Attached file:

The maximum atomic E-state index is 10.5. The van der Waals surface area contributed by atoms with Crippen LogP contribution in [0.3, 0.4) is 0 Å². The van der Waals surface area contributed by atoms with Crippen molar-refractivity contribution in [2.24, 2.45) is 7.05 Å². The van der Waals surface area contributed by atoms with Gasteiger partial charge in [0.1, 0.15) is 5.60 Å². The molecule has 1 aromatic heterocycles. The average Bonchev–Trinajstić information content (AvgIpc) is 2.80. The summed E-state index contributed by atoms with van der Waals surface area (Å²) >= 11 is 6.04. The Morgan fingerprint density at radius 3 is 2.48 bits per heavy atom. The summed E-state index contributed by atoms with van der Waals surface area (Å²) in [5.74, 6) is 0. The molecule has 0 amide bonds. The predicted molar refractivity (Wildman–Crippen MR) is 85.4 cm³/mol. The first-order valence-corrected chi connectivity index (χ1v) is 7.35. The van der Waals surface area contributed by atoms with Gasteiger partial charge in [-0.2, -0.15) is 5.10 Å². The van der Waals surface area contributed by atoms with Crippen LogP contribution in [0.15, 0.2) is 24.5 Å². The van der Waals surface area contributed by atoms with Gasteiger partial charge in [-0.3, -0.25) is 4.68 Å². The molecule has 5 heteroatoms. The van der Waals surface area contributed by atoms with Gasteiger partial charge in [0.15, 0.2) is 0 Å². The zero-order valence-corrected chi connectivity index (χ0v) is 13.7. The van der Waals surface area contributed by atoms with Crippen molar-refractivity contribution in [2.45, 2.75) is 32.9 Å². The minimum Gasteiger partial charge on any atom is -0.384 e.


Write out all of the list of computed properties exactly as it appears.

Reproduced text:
The maximum atomic E-state index is 10.5. The van der Waals surface area contributed by atoms with Crippen LogP contribution in [0.3, 0.4) is 0 Å². The van der Waals surface area contributed by atoms with Crippen molar-refractivity contribution in [2.24, 2.45) is 7.05 Å². The van der Waals surface area contributed by atoms with Gasteiger partial charge in [0.1, 0.15) is 5.60 Å². The molecule has 1 aromatic heterocycles. The average Bonchev–Trinajstić information content (AvgIpc) is 2.80. The summed E-state index contributed by atoms with van der Waals surface area (Å²) >= 11 is 6.04. The Morgan fingerprint density at radius 3 is 2.48 bits per heavy atom. The summed E-state index contributed by atoms with van der Waals surface area (Å²) in [5.74, 6) is 0. The molecule has 0 amide bonds. The predicted molar refractivity (Wildman–Crippen MR) is 85.4 cm³/mol. The first-order valence-corrected chi connectivity index (χ1v) is 7.35. The van der Waals surface area contributed by atoms with Gasteiger partial charge in [-0.2, -0.15) is 5.10 Å². The van der Waals surface area contributed by atoms with Crippen LogP contribution in [0.15, 0.2) is 24.5 Å². The van der Waals surface area contributed by atoms with Gasteiger partial charge in [-0.3, -0.25) is 4.68 Å². The molecule has 5 heteroatoms. The van der Waals surface area contributed by atoms with Gasteiger partial charge in [0.15, 0.2) is 0 Å². The zero-order valence-corrected chi connectivity index (χ0v) is 13.7. The van der Waals surface area contributed by atoms with Crippen molar-refractivity contribution in [2.45, 2.75) is 32.9 Å². The minimum Gasteiger partial charge on any atom is -0.384 e.